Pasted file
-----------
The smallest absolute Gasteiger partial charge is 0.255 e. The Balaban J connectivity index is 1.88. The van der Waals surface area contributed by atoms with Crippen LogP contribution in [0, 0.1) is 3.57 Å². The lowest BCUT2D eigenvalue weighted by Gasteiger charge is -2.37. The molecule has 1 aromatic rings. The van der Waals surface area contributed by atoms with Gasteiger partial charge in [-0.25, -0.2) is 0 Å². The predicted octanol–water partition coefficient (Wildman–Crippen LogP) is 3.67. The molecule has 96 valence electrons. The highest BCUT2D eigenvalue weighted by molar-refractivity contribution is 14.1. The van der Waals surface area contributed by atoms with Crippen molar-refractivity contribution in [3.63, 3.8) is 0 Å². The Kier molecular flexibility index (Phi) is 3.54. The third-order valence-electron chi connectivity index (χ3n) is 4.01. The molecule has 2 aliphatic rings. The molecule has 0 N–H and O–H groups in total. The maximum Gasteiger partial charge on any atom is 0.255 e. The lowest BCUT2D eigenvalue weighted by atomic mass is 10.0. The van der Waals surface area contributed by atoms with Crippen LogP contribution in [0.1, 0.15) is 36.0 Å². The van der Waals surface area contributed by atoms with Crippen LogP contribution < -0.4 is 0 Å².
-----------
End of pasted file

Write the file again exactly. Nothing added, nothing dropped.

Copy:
The smallest absolute Gasteiger partial charge is 0.255 e. The Balaban J connectivity index is 1.88. The van der Waals surface area contributed by atoms with Crippen LogP contribution in [0, 0.1) is 3.57 Å². The lowest BCUT2D eigenvalue weighted by Gasteiger charge is -2.37. The molecule has 1 aromatic rings. The van der Waals surface area contributed by atoms with Gasteiger partial charge in [-0.25, -0.2) is 0 Å². The predicted octanol–water partition coefficient (Wildman–Crippen LogP) is 3.67. The molecule has 96 valence electrons. The highest BCUT2D eigenvalue weighted by molar-refractivity contribution is 14.1. The van der Waals surface area contributed by atoms with Crippen molar-refractivity contribution in [3.63, 3.8) is 0 Å². The Kier molecular flexibility index (Phi) is 3.54. The third-order valence-electron chi connectivity index (χ3n) is 4.01. The molecule has 2 aliphatic rings. The molecule has 0 N–H and O–H groups in total. The maximum Gasteiger partial charge on any atom is 0.255 e. The lowest BCUT2D eigenvalue weighted by atomic mass is 10.0. The van der Waals surface area contributed by atoms with Crippen LogP contribution in [0.1, 0.15) is 36.0 Å². The van der Waals surface area contributed by atoms with Crippen LogP contribution < -0.4 is 0 Å².